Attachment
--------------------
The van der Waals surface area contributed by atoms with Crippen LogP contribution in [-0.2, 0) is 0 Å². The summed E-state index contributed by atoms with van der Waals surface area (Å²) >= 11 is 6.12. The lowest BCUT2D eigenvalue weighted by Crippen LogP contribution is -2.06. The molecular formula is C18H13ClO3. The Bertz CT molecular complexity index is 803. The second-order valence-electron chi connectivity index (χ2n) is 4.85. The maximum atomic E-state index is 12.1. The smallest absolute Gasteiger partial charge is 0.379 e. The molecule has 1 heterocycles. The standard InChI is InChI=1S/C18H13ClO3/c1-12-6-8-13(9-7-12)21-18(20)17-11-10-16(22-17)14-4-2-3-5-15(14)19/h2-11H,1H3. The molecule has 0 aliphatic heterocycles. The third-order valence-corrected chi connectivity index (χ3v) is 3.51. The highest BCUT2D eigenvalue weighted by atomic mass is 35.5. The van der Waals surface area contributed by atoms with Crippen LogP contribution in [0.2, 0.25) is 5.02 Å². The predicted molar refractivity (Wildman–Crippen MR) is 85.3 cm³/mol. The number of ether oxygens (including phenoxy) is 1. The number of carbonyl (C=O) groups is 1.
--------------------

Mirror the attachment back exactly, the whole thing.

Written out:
The van der Waals surface area contributed by atoms with Crippen LogP contribution in [-0.2, 0) is 0 Å². The summed E-state index contributed by atoms with van der Waals surface area (Å²) >= 11 is 6.12. The lowest BCUT2D eigenvalue weighted by Crippen LogP contribution is -2.06. The molecular formula is C18H13ClO3. The Bertz CT molecular complexity index is 803. The second-order valence-electron chi connectivity index (χ2n) is 4.85. The maximum atomic E-state index is 12.1. The smallest absolute Gasteiger partial charge is 0.379 e. The molecule has 1 heterocycles. The standard InChI is InChI=1S/C18H13ClO3/c1-12-6-8-13(9-7-12)21-18(20)17-11-10-16(22-17)14-4-2-3-5-15(14)19/h2-11H,1H3. The molecule has 0 aliphatic heterocycles. The third-order valence-corrected chi connectivity index (χ3v) is 3.51. The highest BCUT2D eigenvalue weighted by atomic mass is 35.5. The van der Waals surface area contributed by atoms with Crippen LogP contribution in [0.2, 0.25) is 5.02 Å². The predicted molar refractivity (Wildman–Crippen MR) is 85.3 cm³/mol. The number of ether oxygens (including phenoxy) is 1. The number of carbonyl (C=O) groups is 1.